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States may lose casino revenue

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In a recent op-ed in the Albuquerque Journal, Ben Shelly, the Navajo Nation president, extols the economic blessings of tribal casino gambling, saying, “Our success also has a significant and very positive impact on the economies of surrounding communities.”

“Significant,” yes; “positive,” no.

All the communities where they were invaded by casinos in this state and elsewhere can attest to the economic damage done to their communities by the casinos.

If casinos were an economic generator, Nevada would be a paradise of economic prosperity, instead of the national leader in home foreclosures and bankruptcies and a state budget full of red ink.

Also, Atlantic City would be a glittering beacon of commerce, instead of a slum surrounding a dozen or so casinos, some of which Gov. Chris Christie is bailing out of bankruptcy with state tax revenue.

Part of the reason for Shelly’s op-ed is that the compact negotiations with the state are falling apart. Legislative leaders are talking about throwing out the proposed Navajo compacts and starting over.

Shelly should visit his own tribal casinos more.

According to almost every report, about 80 percent to 90 percent of the denizens of their murky slot parlors are Navajo tribal members.

When given a real choice, the Navajo people twice rejected the tribal council proposal for casinos. The third election had enough ambiguity that voting either way seemed to legalize tribal gambling.

The phrase, “Eating your own children,” comes to mind, except most of the gamblers are grandmothers and grandfathers.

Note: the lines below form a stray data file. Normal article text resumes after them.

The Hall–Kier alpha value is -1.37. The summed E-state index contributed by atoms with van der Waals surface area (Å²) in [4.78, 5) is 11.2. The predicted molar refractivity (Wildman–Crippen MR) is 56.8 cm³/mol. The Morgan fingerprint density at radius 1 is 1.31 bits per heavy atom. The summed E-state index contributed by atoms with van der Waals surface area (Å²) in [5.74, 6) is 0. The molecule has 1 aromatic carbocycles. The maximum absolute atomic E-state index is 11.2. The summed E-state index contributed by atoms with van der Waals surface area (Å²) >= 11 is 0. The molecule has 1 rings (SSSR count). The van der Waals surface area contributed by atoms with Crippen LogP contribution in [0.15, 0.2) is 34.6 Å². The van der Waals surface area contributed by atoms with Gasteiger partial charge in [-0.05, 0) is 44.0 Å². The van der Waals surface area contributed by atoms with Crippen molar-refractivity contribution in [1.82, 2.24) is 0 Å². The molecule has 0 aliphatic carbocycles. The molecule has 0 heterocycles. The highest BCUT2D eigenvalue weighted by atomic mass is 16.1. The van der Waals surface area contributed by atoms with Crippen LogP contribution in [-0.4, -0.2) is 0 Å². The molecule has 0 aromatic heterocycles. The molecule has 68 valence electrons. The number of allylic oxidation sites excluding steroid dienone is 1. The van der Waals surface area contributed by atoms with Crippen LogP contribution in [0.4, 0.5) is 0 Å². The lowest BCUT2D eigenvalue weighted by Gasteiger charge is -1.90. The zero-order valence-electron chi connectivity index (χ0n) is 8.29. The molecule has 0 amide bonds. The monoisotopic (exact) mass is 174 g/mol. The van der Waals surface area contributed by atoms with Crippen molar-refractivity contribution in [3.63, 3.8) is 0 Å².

Besides the Navajo negotiations, Pojoaque Pueblo and other tribes are taking an entirely different tack in trying to get new compacts.

They are saying that revenue sharing with the state is illegal, and that they will go directly to the federal government to get compacts.

They might have a point – if they declared that under Section 2710 Sec. (d)(4) of the Indian Gaming Regulatory Act (IGRA) of 1988, “…nothing in this section shall be interpreted as conferring upon a State or any of its political subdivisions authority to impose any tax, fee, charge, or other assessment upon an Indian tribe or upon any other person or entity authorized by an Indian tribe to engage in a class III activity.”

To get around this very specific point of law, states and tribes agree to ignore that legal prohibition, and form “side agreements” that contain the revenue-sharing provisions that the states are anxious to receive, and the tribes are usually glad to pay to get the casinos.

To my knowledge, this point of law has never been decided in federal courts.

If Pojoaque were successful in getting revenue sharing thrown out by federal courts, there would be a mass rush of other tribes across the United States jettisoning their revenue-sharing agreements with the states.

If that took place, the states would probably either take the revenge course of allowing gambling to expand across the board, or, recognizing the negatives of casino gambling in the absence of a lucrative share of the gambling loot, shut down all casino-style gambling.

Since IGRA states that tribal gambling should reflect other state-approved gambling, the federal government might be forced to close down tribal casinos in a state that outlaws all forms of casino gambling.

Stop Predatory Gambling New Mexico would gladly accept that outcome.

The gambling compact negotiations between the tribes and the state during this coming legislative session are almost certain to be contentious, and the outcome could be cataclysmic.

It truly is time for the government to get out of the predatory gambling business.

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